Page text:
Can it be that I need surgery but feel fine? The surgeon said that this is not unusual to feel less pain when a joint has been battered as much as this ankle - he said the ligaments are so over-stretched they are used to it - but that if I don't get it repaired and keep rolling it and what not, next time I will probably break it badly, so I'd best not put off the repairs. It makes sense intellectually but I feel like such a big baby faker, and wanted some other people's insight - have you been through this, or are you a medical person who would know something about this situation?
    Dear don't, just get it over and done with !
    dontknownuthin's Avatar
    dontknownuthin Posts: 2,910, Reputation: 751
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    #8

    May 14, 2016, 12:16 PM
    I did - recovering from surgery now. Thanks.

    I learned thatbabsence of pain and swelling after a serious sprain can be an indication that it's just so damaged, it doesn't respond normally any longer.
    Oliver2011's Avatar
    Oliver2011 Posts: 2,606, Reputation: 746
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    #9

    May 16, 2016, 08:46 AM
    I severely broke my ankle 6 years ago this month and asked the doctor right before surgery how much pain would I be in after surgery. I mistakenly read horror stories from people who had their ankle put back together. She asked me how much pain I had been in. It had been a week since the break. I told her next to none and she told me it would be the same during recovery. There was some discomfort right after surgery but that didnít last at all.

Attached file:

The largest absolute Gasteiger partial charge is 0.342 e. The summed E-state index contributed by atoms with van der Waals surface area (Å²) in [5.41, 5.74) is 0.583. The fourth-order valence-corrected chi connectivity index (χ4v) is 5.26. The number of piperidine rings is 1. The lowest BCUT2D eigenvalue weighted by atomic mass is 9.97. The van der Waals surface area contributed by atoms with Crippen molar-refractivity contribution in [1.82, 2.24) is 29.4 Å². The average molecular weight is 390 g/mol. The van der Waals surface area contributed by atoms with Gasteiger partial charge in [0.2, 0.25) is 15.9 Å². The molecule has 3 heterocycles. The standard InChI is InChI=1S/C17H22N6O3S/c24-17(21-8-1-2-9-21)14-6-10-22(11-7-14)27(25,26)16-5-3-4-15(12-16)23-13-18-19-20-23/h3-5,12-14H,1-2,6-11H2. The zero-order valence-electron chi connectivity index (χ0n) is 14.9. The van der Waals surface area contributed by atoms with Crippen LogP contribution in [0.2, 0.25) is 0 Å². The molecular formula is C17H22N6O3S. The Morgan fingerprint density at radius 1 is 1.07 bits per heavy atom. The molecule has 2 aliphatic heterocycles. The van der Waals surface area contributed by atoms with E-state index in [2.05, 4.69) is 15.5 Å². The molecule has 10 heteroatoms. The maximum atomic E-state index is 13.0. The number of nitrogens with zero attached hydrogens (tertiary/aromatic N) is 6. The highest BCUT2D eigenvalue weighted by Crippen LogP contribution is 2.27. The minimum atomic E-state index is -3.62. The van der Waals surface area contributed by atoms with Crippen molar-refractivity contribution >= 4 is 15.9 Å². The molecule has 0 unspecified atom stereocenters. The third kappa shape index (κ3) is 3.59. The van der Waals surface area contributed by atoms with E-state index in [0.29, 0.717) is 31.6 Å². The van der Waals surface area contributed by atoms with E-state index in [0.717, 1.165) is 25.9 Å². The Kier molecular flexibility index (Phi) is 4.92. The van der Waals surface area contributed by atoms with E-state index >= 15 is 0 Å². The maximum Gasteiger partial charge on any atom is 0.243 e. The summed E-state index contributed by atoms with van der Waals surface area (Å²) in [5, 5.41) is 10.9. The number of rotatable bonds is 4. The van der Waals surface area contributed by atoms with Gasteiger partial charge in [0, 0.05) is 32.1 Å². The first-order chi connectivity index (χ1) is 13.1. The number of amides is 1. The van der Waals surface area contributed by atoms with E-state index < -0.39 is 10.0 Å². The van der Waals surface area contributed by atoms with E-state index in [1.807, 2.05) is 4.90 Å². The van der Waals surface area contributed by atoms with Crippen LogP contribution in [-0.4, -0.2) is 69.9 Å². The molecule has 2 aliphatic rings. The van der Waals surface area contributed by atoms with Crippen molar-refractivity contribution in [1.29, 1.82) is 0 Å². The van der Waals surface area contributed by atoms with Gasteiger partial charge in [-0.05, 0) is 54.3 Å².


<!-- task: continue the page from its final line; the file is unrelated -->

Also I sprained my ankle severely when I was a senior in high school, a week before our district tournament to see who would go to the state championships. The doctor told me not to walk on it for 10 days. Two days later the pain left and I was able to move. I played in that tournament and won it.
    dontknownuthin's Avatar
    dontknownuthin Posts: 2,910, Reputation: 751
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    #10

    May 16, 2016, 05:58 PM
    Quote Originally Posted by Oliver2011 View Post
    I severely broke my ankle 6 years ago this month and asked the doctor right before surgery how much pain would I be in after surgery. I mistakenly read horror stories from people who had their ankle put back together. She asked me how much pain I had been in. It had been a week since the break. I told her next to none and she told me it would be the same during recovery. There was some discomfort right after surgery but that didnít last at all.

    Also I sprained my ankle severely when I was a senior in high school, a week before our district tournament to see who would go to the state championships. The doctor told me not to walk on it for 10 days. Two days later the pain left and I was able to move. I played in that tournament and won it.